Irish households are restoring their net wealth at the fastest rate in eight years, while the level of household debt continues to fall. That is the encouraging news revealed by Central Bank data for the third quarter of 2013. And while both these developments represent welcome progress, neither the wealth increase nor the debt reduction is occurring as fast as might have been anticipated. A huge gap still remains to be closed before the net worth of households returns to the peak level recorded in 2007.
Household wealth at €490 billion, or €107,000 per head of the population, is a third lower than seven years ago. Likewise, household debt – at €168 billion – is a sixth lower than its boom time peak. And when measured as a proportion of disposable income (196 per cent) Ireland’s personal debt ratio remains among the highest in Europe.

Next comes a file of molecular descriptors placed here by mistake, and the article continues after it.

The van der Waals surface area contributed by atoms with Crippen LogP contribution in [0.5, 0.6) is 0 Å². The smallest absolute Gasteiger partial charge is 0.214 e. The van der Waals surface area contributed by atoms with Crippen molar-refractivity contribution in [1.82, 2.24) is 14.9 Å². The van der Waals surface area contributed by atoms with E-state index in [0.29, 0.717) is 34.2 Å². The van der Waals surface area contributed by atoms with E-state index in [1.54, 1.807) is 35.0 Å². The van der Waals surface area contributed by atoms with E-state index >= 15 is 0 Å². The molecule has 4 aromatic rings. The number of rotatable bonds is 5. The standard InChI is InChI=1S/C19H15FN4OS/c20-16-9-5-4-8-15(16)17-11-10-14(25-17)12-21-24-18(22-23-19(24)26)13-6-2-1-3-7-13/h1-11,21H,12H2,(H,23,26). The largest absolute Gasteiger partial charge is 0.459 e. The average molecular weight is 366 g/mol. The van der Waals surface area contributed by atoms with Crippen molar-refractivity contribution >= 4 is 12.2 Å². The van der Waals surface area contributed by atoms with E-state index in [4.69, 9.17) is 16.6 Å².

The Central Bank has just raised marginally its growth forecast for 2014, encouraged by evidence of increases in full-time employment in recent months. It has also forecast a further fall in the Live Register rate of unemployment, to 11.9 per cent this year, down from 13.2 per cent in 2013. Stronger economic growth, as it points out in its recent quarterly report, is likely to support household incomes and provide a boost to consumer spending.
Such increased economic activity should provide a further boost to the net worth of households, and facilitate a further reduction in household debt. And, in addition, the national rise in property prices in recent months should both help to raise net household wealth, while easing the burden of those with mortgage debt, as negative equity is reduced. Central Bank data indicate that last November, 17 per cent (116,481) of mortgage holders were then in arrears – a figure that may well have reached its peak. However, such a high level of loan default also indicates the scale of the challenge that still faces the banks and those in arrears on their repayments: one that remains to be properly addressed and finally resolved.